Obligations of a registered medical radiation practitioner

This infographic shows the obligations of a medical radiation practitioner who is registered with the Medical Radiation Practice Board of Australia under the National Registration and Accreditation Scheme (the National Scheme).

See plain text version for full description of this image.

Information video for medical radiation practitioners

Watch this short video to learn what is required to be a registered medical radiation practitioner in Australia and to stay registered.

Registration requirements

Since 1 July 2012 medical radiation practitioners have been a nationally regulated health profession.

To practise in Australia, practitioners must be registered with the Medical Radiation Practice Board of Australia and meet the Board's registration standards.

The Board has three divisions of practice, and registered practitioners must be qualified in at least one of the following divisions:

  • diagnostic radiography
  • radiation therapy
  • nuclear medicine technology

You must be registered if you want to use a protected title. The protected titles for medical radiation practice are:

  • medical radiation practitioner
  • diagnostic radiographer
  • medical imaging technologist
  • radiographer
  • nuclear medicine scientist
  • nuclear medicine technologist, and
  • radiation therapist

If you are using one of these titles you must be registered.

There are fines for using a protected title. There are also fines ‘holding out' – this may occur where a person uses a title, name, initial, symbol, word or description which could be reasonably understood to indicate that they are qualified or registered to practise as a medical radiation practitioner.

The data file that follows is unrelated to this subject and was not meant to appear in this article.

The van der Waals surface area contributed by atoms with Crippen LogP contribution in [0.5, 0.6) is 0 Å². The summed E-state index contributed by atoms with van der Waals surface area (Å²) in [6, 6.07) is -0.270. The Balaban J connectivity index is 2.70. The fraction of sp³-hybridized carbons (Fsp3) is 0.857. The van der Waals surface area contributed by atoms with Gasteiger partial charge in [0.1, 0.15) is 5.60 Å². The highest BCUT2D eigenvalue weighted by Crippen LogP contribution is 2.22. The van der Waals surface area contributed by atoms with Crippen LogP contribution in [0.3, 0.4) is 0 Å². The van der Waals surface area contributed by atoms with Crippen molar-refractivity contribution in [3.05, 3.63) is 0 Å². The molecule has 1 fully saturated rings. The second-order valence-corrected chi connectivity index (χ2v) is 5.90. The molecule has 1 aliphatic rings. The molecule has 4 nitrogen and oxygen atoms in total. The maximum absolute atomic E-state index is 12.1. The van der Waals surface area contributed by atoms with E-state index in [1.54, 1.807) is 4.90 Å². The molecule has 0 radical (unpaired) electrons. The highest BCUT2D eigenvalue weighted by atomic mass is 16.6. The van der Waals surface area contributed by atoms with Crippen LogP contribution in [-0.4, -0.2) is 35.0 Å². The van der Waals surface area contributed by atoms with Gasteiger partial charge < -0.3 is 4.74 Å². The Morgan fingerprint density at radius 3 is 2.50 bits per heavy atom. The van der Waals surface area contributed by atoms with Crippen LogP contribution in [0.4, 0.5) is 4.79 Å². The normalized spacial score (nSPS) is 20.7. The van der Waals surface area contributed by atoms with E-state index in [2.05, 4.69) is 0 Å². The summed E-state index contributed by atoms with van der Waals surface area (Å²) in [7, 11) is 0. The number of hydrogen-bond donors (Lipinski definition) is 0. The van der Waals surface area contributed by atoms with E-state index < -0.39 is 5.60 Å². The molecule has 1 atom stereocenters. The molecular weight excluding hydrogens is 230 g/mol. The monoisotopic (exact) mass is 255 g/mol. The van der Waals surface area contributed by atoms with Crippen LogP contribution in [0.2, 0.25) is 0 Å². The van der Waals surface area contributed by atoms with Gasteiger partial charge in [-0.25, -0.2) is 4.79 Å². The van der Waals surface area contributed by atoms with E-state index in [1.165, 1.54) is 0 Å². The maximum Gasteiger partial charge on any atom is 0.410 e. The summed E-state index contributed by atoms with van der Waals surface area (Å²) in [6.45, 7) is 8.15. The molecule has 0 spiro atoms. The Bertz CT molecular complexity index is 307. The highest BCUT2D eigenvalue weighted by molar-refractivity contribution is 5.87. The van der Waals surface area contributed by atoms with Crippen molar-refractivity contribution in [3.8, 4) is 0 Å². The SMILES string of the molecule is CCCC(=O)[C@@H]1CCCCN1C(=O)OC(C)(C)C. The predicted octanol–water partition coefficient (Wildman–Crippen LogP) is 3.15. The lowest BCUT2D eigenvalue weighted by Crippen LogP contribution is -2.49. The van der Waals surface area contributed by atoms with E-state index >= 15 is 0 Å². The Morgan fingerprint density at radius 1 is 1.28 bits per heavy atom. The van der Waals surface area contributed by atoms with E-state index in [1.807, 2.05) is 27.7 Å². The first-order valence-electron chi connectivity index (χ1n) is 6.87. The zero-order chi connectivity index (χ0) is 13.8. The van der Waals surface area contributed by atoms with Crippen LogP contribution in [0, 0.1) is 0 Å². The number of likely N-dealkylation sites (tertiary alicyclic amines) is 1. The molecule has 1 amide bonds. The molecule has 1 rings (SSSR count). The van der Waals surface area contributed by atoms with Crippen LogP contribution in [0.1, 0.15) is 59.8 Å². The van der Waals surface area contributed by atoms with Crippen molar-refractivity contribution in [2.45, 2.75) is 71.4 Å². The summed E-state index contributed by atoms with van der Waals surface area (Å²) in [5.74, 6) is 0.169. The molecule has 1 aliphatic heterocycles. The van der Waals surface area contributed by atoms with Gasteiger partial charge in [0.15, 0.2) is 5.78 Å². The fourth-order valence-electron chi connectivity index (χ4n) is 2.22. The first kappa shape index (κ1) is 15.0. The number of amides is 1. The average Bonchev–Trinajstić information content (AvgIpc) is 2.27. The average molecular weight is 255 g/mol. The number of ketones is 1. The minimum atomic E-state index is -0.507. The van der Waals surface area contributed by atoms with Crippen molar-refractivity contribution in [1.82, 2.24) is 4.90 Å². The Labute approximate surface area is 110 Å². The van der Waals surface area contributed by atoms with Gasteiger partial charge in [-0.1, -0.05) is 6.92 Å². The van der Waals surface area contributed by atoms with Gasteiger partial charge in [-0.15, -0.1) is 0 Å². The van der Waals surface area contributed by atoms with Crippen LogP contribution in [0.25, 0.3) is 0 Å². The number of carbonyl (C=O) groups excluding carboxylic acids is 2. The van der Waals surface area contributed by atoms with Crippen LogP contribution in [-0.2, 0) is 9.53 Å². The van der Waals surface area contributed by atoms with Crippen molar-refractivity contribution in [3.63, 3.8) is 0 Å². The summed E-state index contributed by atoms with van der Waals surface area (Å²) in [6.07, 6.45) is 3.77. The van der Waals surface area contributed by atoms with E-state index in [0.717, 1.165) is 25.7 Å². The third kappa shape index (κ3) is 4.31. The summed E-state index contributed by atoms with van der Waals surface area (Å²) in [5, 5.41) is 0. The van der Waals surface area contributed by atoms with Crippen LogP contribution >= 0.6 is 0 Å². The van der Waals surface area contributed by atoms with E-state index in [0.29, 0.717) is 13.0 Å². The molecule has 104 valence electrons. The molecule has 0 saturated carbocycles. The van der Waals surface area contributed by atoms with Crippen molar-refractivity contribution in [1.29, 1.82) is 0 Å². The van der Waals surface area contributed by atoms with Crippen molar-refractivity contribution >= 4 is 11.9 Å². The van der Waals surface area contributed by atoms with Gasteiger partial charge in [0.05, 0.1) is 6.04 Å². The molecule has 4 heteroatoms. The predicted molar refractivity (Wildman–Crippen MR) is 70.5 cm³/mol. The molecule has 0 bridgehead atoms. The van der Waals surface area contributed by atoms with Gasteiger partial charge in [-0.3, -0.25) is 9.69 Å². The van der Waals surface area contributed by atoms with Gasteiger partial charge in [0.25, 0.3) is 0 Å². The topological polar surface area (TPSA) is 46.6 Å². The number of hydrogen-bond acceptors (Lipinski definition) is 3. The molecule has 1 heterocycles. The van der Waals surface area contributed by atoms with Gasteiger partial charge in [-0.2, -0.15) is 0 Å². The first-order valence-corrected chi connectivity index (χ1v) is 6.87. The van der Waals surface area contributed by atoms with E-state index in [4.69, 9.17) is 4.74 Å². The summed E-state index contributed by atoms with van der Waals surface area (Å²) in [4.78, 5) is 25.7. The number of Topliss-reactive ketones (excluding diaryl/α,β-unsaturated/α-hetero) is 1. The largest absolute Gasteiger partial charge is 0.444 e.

Apply for registration online

Further information on the registration process is available on the AHPRA website.

Information for overseas qualified practitioners can be found on the Board’s website.

Who is AHPRA?

The Australian Health Practitioner Regulation Agency (AHPRA) supports the 15 National Boards in their role of protecting the public and setting standards and policies that all registered health practitioners must meet.

AHPRA and the National Boards work together to register and renew health practitioners and, where required, investigate complaints or concerns regarding health practitioners.

AHPRA's operations are governed by the Health Practitioner Regulation National Law which came into effect on 1 July 2010. This law applies in each Australian state and territory, and is sometimes referred to on our sites as ‘the National Law’.

All health practitioners registered to practise are included on the national register of practitioners which is managed by AHPRA.

Find out more about AHPRA.

Page reviewed 28/03/2019